Is alcohol ruining your fitness routine? // Alcohol Explained


How many times have you skipped the gym because you’re hungover, or had a rubbish workout because you’ve had a rubbish nights sleep thanks to drinking?

It happens to me all the time. I have occasions where I go weeks without drinking, in those times my exercise routine is always brilliant. Never missing a workout, feeling fantastic.

Alcohol Explained by William Porter is a great read if you’re planning a Dry January.  Alcohol Explained is the definitive guide to getting a grip on the bottle!

Published by Amazon and available in both paperback (£7.99) and Kindle (£4.99) editions, the book explains the scientific basis for alcohol addiction in simple and easy to understand language.  It provides exciting new guidance on how to stop drinking by giving you a complete understanding of how alcohol works – and how its grip can be reversed.

Some of the many facts revealed by the book, or in supplementary chapters on the accompanying website, include:

1 Just one glass of wine or pint of beer can profoundly affect your quality of sleep so if you drink every day, you can build up a chronic sleep deficit. Most people who drink regularly never stop for long enough to recover normal sleep.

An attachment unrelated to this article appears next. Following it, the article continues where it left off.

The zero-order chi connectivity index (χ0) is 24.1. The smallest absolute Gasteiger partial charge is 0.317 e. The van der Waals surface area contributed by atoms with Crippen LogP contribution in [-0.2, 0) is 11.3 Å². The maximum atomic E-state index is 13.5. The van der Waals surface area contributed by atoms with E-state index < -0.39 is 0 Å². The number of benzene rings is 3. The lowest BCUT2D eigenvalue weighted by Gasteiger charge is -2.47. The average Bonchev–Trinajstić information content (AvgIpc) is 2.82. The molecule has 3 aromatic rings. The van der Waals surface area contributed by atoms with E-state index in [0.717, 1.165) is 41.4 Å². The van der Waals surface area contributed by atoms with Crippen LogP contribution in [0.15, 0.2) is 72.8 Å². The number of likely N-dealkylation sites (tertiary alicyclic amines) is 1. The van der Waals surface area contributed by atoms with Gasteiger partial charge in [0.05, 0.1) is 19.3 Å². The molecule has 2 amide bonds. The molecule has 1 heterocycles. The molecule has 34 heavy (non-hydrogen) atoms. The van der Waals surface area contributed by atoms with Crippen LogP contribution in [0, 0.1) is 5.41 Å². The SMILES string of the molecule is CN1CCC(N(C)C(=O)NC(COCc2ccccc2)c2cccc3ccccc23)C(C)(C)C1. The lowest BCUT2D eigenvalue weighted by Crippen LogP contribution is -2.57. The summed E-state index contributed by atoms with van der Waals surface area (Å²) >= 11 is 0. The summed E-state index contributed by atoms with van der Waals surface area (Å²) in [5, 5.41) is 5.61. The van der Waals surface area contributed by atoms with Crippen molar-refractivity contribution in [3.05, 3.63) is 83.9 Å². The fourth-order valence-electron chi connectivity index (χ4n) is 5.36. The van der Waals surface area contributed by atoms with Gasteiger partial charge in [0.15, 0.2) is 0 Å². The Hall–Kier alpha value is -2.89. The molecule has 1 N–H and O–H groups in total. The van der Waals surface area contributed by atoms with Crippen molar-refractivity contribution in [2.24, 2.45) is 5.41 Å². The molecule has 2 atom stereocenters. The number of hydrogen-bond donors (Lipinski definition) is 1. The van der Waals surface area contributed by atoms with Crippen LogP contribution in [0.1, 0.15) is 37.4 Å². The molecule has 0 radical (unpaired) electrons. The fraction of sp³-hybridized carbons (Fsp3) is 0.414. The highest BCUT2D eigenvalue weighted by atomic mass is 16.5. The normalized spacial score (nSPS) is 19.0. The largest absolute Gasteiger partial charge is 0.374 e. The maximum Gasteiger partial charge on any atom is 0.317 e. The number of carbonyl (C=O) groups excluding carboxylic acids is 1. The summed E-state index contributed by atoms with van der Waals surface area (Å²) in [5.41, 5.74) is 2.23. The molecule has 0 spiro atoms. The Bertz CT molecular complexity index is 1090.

2 Alcohol is an anaesthetic and a depressant.  Rather than relaxing you, alcohol makes your brain release stimulants to counter its depressant effects.  These stimulants leave you more anxious than before – and in need of a drink.  Dependency is caused by the drink – not the drinker.

3 Blackouts do not just happen after a heavy drinking session – they can become a result of more moderate regular drinking over time. And when this kind of memory problem starts happening – you become more prone to it.

4 Physical intoxication does not dissipate as fast as the very temporary relaxing ‘hit’ of a drink – meaning that you have to keep drinking to chase the feeling but, in so doing, you become increasingly drunk.  Over years of drinking, it takes more alcohol to create the relaxation in the first place – meaning you have to drink more and more to get the same effect.

5 Alcoholism is not a genetic condition.  Anyone can become addicted to alcohol – it just takes a few years of drinking and if you drink heavily or irresponsibly regularly enough then the process will happen quicker.



1. noun: a female blogger that writes about her own experiences, observations and opinions. 2. verb: to act like a complete idiot or to do something stupid. e.g: She did a Corinne.

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